Using a psychoanalytic lexicon developed by Sigmund Freud, The Other Victorians draws on archival materials from the Kinsey Institute to analyze sexual subcultures in nineteenth-century Britain. Marcus culls the official views of Victorian society from physician William Acton, whose writings anxiously deny the existence of childhood sexuality even as they make elaborate recommendations to suppress it. (Acton’s later writings about prostitution reveal a more humanizing approach designed to alleviate stigma and reintegrate women into other professions.) Marcus also documents the widespread legal and medical panic over masturbation, which was strongly correlated with mental alienation and insanity. Semen was regarded as a finite commodity whose depletion through onanism or wet dreams, known as “spermatorrhoea,” was believed to lead to enervation, disease, and eventually death. (Marcus contrasts these official views with the clandestine circulation of pornography, records of which were meticulously preserved by Henry Spencer Ashbee’s elaborately annotated indices.)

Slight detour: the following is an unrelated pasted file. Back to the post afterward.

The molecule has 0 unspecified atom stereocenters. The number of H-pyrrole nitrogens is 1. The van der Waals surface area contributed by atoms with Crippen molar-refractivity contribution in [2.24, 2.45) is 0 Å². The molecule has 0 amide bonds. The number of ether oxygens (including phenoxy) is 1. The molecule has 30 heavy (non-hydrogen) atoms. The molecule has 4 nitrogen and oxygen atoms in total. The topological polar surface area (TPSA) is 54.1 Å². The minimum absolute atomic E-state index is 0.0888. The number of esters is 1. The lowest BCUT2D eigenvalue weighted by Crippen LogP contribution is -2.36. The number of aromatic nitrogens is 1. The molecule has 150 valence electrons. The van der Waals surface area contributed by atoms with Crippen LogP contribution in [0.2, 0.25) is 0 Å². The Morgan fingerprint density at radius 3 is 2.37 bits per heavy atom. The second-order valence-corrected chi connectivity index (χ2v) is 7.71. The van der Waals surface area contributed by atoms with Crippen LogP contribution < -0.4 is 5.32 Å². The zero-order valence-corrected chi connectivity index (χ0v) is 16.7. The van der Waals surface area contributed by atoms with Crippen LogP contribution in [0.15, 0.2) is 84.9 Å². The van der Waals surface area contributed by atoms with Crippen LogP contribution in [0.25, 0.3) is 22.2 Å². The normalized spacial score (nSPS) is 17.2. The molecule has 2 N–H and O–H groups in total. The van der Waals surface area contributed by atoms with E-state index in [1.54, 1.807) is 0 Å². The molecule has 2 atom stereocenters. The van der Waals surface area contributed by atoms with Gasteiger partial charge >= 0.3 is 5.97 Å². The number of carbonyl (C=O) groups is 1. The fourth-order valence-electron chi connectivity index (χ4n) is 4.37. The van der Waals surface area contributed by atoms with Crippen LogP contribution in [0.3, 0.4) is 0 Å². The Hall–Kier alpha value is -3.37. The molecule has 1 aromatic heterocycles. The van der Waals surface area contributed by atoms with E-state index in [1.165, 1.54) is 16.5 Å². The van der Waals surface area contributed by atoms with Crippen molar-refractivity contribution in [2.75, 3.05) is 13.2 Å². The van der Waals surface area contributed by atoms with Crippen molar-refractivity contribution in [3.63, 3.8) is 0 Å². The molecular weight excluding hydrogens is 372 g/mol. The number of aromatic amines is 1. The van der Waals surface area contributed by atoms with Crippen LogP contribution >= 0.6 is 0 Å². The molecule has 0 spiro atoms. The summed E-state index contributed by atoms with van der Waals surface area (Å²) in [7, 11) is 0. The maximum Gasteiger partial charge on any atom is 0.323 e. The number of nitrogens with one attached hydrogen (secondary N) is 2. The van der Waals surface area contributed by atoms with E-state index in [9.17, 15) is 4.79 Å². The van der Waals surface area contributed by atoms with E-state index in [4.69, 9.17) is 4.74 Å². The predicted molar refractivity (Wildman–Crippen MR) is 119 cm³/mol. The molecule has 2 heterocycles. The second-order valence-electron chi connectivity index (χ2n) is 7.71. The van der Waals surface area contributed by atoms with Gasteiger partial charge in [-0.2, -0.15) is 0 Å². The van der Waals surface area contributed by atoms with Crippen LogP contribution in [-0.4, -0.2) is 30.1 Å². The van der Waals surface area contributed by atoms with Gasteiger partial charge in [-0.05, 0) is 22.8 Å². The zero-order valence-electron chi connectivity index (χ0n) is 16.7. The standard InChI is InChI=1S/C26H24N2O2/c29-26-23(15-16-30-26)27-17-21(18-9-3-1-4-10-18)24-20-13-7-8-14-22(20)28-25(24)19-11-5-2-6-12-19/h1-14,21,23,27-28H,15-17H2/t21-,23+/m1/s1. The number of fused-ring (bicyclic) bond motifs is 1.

The Other Victorians also provided the first extensive study of the anonymous eleven-volume pornographic memoir My Secret Life, which Marcus took to be an authentic sexual biography inflected with fantasy. Marcus draws out revealing episodes of Walter’s sexual life, including the rape of his wife, coerced sex from domestic servants and starving laborers, the insertion of shilling pieces into vaginas to gauge their capacity, and persistent fears of genital inadequacy, castration, and impotence. Through readings of works of obscene literature, including The Lustful Turk and The Victim of Lust, Marcus concludes that the organizing purpose of pornographic fantasy is to reassure the man of the presence and persistence of his genitals. Marcus concludes that pornography is distinct from literature in its singular goal of arousal, its repetitions without fulfillment, and its effort to move beyond language and reality. Marcus’s most famous conceptual contribution is his coinage of the term pornotopia to describe a utopian fantasy of abundance where “all men . . . are always and infinitely potent; all women fecundate with lust and flow inexhaustibly with sap or juice or both. Everyone is always ready for everything.”